Deputy Sheriff Freddie Carabbacan always took it upon himself to pat down female detainees being held at the First Circuit Court cellblock in Honolulu.
The other deputies assigned to the cellblock, all men like Carabbacan, weren’t comfortable touching women in that way. And for good reason. State policy expressly prohibits them from doing so.
But searching women was necessary, Carabbacan told state investigators and attorneys, because they might try to sneak in contraband. An incident like that had already happened, where a woman tried to commit suicide in the cellblock with a broken crack pipe left in one of the cells.
“They needed a leader,” Carabbacan said of his cellblock during a deposition in 2019. “And I was the guy to step back into that role and tell them, you know ‘We’re not doing anything illegal. This is what we have to do … somebody’s going to die if we don’t do this.’”
The state Department of Public Safety disagreed.
Internal investigations found he violated department policy in two strip searches in 2014. In both cases, women accused him of sexually assaulting them. The department fired Carabbacan in 2015.
He appealed his termination through a union grievance process, and a third-party arbitrator gave him back his job at the cellblock in 2016. At issue were differing interpretations of what exactly constitutes a strip search.
No one disputes that he searched and touched the women. The arbitrator only found that the department failed to prove he violated policy and the Sheriff Division’s standards of conduct.
Carabbacan’s behavior has gotten the state in legal trouble in the past. In 2012, he was accused along with another sheriff and State Capitol security of roughing up a protester. The state settled that case for $100,000 in 2012.
In 2019, one of his accusers from 2014 sued him and DPS. But a circuit court judge dismissed most of the claims against the state because the statute of limitations had expired.
A jury awarded another of his accusers more than $7 million in damages Friday in a 2017 case against Carabbacan and the department.
Carabbacan said he didn’t retain an attorney in the case because he felt justified in what he did.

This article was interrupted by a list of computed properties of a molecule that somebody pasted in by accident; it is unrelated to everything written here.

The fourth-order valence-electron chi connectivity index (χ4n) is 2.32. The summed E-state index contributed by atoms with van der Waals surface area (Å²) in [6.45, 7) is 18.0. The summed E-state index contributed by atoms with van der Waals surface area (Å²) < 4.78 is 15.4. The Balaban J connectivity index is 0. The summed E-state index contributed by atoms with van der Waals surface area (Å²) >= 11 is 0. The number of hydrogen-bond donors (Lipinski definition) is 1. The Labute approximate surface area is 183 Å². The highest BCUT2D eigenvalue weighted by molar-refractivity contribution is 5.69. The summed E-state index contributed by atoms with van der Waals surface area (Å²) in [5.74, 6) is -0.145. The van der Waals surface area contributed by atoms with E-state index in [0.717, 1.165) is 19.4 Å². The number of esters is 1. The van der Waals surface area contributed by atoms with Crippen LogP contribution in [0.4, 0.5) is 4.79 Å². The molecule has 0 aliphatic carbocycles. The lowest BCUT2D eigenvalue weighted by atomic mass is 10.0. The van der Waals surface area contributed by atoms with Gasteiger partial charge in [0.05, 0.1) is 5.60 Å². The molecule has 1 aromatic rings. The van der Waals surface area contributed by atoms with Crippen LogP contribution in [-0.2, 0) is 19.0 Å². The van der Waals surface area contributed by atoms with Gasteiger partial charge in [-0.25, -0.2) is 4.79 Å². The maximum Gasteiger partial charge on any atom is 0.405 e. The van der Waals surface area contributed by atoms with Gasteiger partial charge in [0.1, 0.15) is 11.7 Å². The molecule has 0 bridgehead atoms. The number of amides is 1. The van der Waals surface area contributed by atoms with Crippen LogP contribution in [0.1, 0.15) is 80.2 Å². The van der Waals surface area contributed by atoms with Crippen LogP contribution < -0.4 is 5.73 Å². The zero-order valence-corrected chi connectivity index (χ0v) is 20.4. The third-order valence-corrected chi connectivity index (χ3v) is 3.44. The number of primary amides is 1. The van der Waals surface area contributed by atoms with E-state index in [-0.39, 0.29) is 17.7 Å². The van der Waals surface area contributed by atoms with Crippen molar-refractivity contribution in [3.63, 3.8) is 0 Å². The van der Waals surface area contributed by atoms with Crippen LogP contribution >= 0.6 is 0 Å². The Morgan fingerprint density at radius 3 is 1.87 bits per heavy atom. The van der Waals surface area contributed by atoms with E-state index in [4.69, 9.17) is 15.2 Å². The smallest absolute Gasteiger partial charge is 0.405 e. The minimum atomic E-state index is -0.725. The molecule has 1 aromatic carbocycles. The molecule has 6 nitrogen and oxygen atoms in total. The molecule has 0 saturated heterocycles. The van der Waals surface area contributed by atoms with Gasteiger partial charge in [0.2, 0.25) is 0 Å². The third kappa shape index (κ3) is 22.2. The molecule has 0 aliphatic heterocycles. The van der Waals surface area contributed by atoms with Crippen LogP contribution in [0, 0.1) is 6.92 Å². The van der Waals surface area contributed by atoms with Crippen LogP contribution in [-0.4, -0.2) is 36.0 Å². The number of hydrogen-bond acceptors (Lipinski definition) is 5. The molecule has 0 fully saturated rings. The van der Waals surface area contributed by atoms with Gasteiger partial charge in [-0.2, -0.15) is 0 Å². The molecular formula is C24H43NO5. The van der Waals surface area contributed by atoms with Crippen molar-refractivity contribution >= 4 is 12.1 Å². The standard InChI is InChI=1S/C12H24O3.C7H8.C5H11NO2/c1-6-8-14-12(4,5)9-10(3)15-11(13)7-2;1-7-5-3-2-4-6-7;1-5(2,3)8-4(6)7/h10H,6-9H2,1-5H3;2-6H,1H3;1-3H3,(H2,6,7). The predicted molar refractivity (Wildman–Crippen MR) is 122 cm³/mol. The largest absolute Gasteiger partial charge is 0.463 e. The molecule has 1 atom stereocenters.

“I feel my record is clean,” he told Civil Beat Friday. “I have nothing to hide.”
DPS officials declined an interview for this story and referred questions about the case to the Attorney General’s Office. Deputy Attorney General Marie Gavigan, the state’s attorney, declined to comment on the case Friday morning and didn’t return a phone message after the jury’s verdict Friday afternoon.
Civil Beat requested Carabbacan’s disciplinary file but had not received it as of Friday.
The civil case, which played out over the last couple weeks in federal court, includes numerous documents that provide a detailed look at the public safety department’s policies and practices for handling female prisoners and the difficulty women faced if they wanted to complain about mistreatment.
Carabbacan became a deputy sheriff in 2002 after a stint as a state computer technician. He was part of the department’s 12th recruit class. His training records indicate he received eight hours of instruction in the department’s standards of conduct, among numerous other topics.
The amount of training he actually received would go on to factor into his arbitration 14 years later. He disputes ever receiving eight hours of instruction in the department’s standards of conduct.
He told attorneys in 2019 it was more like 15 minutes, where instructors would have recruits read over policy books on their own time. He also said he never received any additional training on pat searches outside of what deputies went over in the academy.
Carabbacan was assigned as temporary sergeant in charge of the First Circuit Court cellblock in 2011. The eight cells on the third-floor cellblock held a mix of male and female detainees awaiting court appearances.
At the time Carabbacan conducted the two strip searches that put him under scrutiny, there were no female sheriff deputies assigned to the cellblock. There were also no cameras in the cells to capture either incident.
On June 17, 2014, Seleena Kumia was one of those detainees Carabbacan searched.
Kumia was in the HOPE probation program, a drug-probation program championed by Honolulu Prosecutor Steve Alm, who at the time was a Circuit Court judge.
Kumia went to court that day in a blue painter’s suit, with only her underwear underneath. She testified that Alm gave her a four-hour pass to do a drug assessment with instructions to not go home and change her clothes.
Before going to her assessment, Kumia changed her clothes in a court bathroom with another inmate because she said she felt inappropriately dressed to go out. She went for her assessment and came back to the courthouse later in the day.